Thousands of previously untranslated letters written by the artist were among documents studied by the authors to create a research database containing 28,000 notes.
Van Gogh died in Auvers-sur-Oise, France, in 1890 aged 37. The Dutch master had been staying at the Auberge Ravoux inn from where he would walk to local wheat fields to paint.
It has long been thought that he shot himself before returning to the inn where he later died. However, it appears that he deliberately took the blame for two brothers, who were known to go drinking with him. One of the brothers liked to play cowboy with his manufactured gun. The accepted understanding of what happened in Auvers among the people who knew him was that he was killed accidentally and he decided to protect the brothers by accepting the blame. The reason being: he wanted to die.
His acceptance of the blame could have been done as an act of love for his brother Theo, for whom he was a burden. Van Gogh's paintings weren't selling well at the time.
Other revelations claimed by the authors include:
1. Van Gogh's family tried to commit him to a mental asylum long before his voluntary confinement later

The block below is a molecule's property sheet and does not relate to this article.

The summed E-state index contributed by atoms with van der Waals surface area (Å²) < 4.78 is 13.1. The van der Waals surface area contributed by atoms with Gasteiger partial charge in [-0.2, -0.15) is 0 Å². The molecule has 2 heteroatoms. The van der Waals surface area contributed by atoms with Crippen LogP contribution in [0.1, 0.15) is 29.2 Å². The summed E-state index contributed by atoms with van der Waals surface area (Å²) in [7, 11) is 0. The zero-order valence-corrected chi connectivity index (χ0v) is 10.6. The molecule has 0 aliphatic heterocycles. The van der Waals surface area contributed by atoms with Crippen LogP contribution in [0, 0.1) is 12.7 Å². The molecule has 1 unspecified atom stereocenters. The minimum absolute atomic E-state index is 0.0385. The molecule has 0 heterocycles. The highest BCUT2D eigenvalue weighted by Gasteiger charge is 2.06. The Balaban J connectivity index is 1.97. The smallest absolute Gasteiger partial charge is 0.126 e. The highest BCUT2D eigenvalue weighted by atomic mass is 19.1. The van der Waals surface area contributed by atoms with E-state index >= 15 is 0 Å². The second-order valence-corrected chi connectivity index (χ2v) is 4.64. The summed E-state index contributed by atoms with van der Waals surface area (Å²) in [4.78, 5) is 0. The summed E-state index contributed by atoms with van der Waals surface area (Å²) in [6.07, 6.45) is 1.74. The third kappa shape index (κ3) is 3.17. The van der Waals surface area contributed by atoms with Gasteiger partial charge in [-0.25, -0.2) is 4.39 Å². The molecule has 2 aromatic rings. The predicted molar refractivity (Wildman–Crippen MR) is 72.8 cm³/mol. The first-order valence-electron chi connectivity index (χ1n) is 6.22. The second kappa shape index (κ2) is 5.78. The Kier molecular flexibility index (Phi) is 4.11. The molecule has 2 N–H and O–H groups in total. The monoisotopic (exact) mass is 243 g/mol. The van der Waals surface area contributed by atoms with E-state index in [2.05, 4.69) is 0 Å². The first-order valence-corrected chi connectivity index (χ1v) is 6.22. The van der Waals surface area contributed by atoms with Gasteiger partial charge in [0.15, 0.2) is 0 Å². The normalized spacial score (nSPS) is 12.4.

2. Van Gogh fought so furiously with his parson father that some of his family accused him of killing him
3. Van Gogh's affliction, viewed as a mix of mania and depression, was a result of a form of epilepsy
The biography, Van Gogh: The Life, published on Monday, will give a greater understanding of a frail and flawed man and his art should be considered even more of an achievement.
For twenty seven years, I lived with an undiagnosed bipolar man. My brilliant first husband's highs were a wonder to see, but his depressions got worse and worse, ultimately leading to threats of suicide. I couldn't help him. He is now under treatment, which, after 25 years, doesn't seem to be helping.
If you were gifted, how would you cope with such a debilitating illness, the lack of appreciation for what you did (be it painting, writing or any other business) and no cash flow? I'd like to think I could hold steady. Yet, with mental illness, that would be hard.